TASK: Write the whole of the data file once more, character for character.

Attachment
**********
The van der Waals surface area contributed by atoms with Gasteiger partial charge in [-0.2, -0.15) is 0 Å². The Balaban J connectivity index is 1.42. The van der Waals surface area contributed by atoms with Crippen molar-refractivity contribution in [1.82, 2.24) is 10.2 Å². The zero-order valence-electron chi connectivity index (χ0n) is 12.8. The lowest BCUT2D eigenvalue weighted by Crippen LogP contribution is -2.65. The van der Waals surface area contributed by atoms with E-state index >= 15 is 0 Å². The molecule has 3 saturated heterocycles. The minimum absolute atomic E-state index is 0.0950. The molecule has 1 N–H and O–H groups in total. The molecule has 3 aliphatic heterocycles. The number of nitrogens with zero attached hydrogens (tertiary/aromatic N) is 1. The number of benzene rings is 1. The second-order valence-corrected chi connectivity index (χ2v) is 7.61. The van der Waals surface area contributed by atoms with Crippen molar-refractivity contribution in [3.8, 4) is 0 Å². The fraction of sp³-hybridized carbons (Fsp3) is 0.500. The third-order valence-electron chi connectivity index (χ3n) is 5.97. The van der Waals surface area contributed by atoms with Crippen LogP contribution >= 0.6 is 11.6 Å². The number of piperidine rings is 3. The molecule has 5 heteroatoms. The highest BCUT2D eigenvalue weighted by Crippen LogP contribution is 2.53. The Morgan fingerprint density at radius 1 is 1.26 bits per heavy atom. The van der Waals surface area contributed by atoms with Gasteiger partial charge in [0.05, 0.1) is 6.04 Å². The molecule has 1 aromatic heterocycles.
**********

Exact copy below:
The van der Waals surface area contributed by atoms with Gasteiger partial charge in [-0.2, -0.15) is 0 Å². The Balaban J connectivity index is 1.42. The van der Waals surface area contributed by atoms with Crippen molar-refractivity contribution in [1.82, 2.24) is 10.2 Å². The zero-order valence-electron chi connectivity index (χ0n) is 12.8. The lowest BCUT2D eigenvalue weighted by Crippen LogP contribution is -2.65. The van der Waals surface area contributed by atoms with E-state index >= 15 is 0 Å². The molecule has 3 saturated heterocycles. The minimum absolute atomic E-state index is 0.0950. The molecule has 1 N–H and O–H groups in total. The molecule has 3 aliphatic heterocycles. The number of nitrogens with zero attached hydrogens (tertiary/aromatic N) is 1. The number of benzene rings is 1. The second-order valence-corrected chi connectivity index (χ2v) is 7.61. The van der Waals surface area contributed by atoms with Crippen molar-refractivity contribution in [3.8, 4) is 0 Å². The fraction of sp³-hybridized carbons (Fsp3) is 0.500. The third-order valence-electron chi connectivity index (χ3n) is 5.97. The van der Waals surface area contributed by atoms with Crippen LogP contribution >= 0.6 is 11.6 Å². The number of piperidine rings is 3. The molecule has 5 heteroatoms. The highest BCUT2D eigenvalue weighted by Crippen LogP contribution is 2.53. The Morgan fingerprint density at radius 1 is 1.26 bits per heavy atom. The van der Waals surface area contributed by atoms with Gasteiger partial charge in [0.05, 0.1) is 6.04 Å². The molecule has 1 aromatic heterocycles.